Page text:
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Britons' choice of favourite destinations in time show the past is a glamorous country ...

A survey of which era people would most like to visit shows that we like our history fashionable and fun

Carnaby Street fashions in Soho in 1967; the “Swinging Sixties” came first in a survey into the ideal destinations for time travel
Carnaby Street fashions in Soho in 1967; the “Swinging Sixties” came first in a survey into the ideal destinations for time travel

Anyone who believes in the idea of what might be called a national psyche, with identifiable tics and foibles, will have been heartened by last week’s survey into the ideal destinations for time travel. Conducted by the foreign exchange company Travelex, this asked its respondents where they would choose to visit if they had the power to travel to an era of their choice. If the conceptual framing of the various journeys on offer was somewhat loaded – after all, to label the period between 1950 and 1959 “the affluent Fifties” is to file a substantial historical judgement – then the top 10 hot spots that resulted were horribly fascinating.

In first place came the “Swinging Sixties”, closely followed by “Ancient Rome” and the “Roaring Twenties”. The Tudor age was in at four, and there were also strong showings for such amorphous stretches of past time as the “Discovery of America” (five) and the “medieval period” (six) – a chronological spread that most medieval historians would allege to have run for nearly a thousand years. The Fifties, affluent or not, were at eight, one place ahead of the “Disco Seventies”, and trailed by “California Gold Rush” at nine and “the Eighties”, undignified by any prejudicial adjective, at 10. Of historical epochs that have always been thought to capture the public imagination – the English Civil War, say, or the Industrial Revolution – there was, mysteriously, no sign.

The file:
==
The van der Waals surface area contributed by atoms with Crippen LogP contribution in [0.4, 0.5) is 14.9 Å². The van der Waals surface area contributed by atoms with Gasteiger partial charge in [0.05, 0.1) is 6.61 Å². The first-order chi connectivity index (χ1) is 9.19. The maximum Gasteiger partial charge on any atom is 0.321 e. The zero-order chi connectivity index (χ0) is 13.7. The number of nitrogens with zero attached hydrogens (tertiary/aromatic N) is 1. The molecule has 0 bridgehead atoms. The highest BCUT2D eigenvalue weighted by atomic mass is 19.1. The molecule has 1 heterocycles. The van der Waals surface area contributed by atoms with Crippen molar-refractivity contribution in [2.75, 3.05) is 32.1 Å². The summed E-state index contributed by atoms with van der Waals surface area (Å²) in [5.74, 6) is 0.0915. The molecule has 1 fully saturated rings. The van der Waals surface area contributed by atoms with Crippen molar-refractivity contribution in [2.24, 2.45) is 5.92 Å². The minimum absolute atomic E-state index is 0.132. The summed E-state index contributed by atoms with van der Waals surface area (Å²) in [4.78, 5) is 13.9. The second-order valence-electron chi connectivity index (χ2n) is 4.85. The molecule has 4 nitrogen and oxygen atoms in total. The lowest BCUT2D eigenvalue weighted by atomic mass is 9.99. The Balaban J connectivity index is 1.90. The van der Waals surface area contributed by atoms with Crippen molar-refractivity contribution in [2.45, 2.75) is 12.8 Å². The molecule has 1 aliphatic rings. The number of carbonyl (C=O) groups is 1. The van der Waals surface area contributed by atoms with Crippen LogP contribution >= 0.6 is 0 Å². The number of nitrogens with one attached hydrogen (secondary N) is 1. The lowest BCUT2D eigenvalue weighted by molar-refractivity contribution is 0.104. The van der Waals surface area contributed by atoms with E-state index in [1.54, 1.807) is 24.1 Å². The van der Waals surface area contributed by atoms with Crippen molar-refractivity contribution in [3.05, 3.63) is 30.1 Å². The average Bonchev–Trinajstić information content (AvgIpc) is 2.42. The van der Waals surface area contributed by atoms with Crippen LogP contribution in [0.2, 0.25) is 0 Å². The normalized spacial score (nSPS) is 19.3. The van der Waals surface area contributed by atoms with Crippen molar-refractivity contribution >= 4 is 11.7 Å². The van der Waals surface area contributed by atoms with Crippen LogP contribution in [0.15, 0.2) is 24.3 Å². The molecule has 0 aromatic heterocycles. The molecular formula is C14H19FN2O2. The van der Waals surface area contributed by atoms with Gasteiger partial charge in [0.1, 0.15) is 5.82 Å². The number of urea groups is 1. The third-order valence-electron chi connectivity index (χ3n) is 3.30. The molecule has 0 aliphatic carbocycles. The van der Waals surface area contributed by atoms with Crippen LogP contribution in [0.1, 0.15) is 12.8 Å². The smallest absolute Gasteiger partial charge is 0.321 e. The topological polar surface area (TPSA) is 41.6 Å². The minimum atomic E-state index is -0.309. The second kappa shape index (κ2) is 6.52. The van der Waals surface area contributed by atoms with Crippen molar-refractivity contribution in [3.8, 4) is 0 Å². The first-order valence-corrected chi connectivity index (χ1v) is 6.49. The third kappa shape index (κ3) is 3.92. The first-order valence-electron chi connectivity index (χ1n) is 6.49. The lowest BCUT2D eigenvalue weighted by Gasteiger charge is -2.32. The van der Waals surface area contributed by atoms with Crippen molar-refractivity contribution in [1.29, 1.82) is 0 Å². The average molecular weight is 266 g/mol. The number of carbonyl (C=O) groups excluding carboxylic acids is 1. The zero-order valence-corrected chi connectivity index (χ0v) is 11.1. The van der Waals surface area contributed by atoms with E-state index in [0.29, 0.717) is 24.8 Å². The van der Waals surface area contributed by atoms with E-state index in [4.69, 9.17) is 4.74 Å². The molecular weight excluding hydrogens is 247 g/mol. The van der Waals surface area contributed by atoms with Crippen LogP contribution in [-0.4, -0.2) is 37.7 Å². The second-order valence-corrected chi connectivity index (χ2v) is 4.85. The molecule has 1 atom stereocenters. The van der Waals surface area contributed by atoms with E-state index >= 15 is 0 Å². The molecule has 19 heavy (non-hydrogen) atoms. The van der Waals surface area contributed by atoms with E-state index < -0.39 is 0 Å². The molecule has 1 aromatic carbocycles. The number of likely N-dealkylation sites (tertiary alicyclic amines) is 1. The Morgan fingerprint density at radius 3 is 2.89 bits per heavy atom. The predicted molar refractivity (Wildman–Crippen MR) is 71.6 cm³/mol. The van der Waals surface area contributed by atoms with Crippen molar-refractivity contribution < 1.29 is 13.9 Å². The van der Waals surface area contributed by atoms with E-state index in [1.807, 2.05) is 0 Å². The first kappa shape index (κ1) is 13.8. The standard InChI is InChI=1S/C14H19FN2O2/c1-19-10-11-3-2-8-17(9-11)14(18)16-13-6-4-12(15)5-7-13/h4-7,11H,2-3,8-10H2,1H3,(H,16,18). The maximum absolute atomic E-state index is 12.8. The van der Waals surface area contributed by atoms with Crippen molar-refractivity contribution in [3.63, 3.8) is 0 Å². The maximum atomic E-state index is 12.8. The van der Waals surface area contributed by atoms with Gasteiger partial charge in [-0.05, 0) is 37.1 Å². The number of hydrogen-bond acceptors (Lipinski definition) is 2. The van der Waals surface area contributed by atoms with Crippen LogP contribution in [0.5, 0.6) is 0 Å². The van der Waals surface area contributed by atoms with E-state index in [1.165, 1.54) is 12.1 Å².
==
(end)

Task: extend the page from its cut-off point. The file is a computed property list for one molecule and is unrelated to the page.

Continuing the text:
Several points ought to be made about this subjunctive travel gazetteer. The first is that quite half the destinations come from the past hundred years. At the least, this suggests a terrific wistfulness among the potential travellers at having narrowly lost out on a time only just vanished beyond their grasp. The second is that, despite the fuss made by the educational system in recent decades about the importance of a realistic approach to the teaching of history, the old “romantic” view of the past is still going strong. Angevin churls may have perished by the thousands in their wattle-and-daub huts, but what the time-traveller invited to take his, or her, pick of this series of heritage sites really fancies is to have fun cruising the King’s Road in the Age of Aquarius or hurtling around inter-war Mayfair with the Bright Young People.

But there is a more important deduction to be found lurking amid the apparent relish of “Ancient Rome” – again, a period encompassing several hundred years – or the California Gold Rush. This is the ordinary person’s readiness to fall for nearly every myth being propagated by popular chroniclers of past time. Take, for example, those “Swinging Sixties”, a decade that most serious scholars now believe to have been anything but. In fact, according to the social historian David Kynaston, the Sixties, as conceived of by modern folk memory, really only took place in a couple of square miles of central London. In the vast majority of the UK, life went on as it had done before.

It is the same with those “roaring Twenties” – a decade that, while accommodating a certain amount of young persons’ excess, also harboured general strikes, destitution and mass unemployment – and the “Disco Seventies”, in which public interest in the soul music imported from Detroit and Philadelphia was countered, if not anaesthetised, by three-day weeks, industrial strife and a widely held belief that the country was becoming ungovernable. The reality of the 1920s, most historians would agree, consisted of a generation of war veterans returning home with the idea that, as a popular song of the day put it, “Après la guerre, there’ll be a good time everywhere …”, only to find jobs and decent housing in short supply. And yet the popular conception, 90 years later, is a compound of speakeasies, cloche hats and short-skirted flappers dancing the Charleston.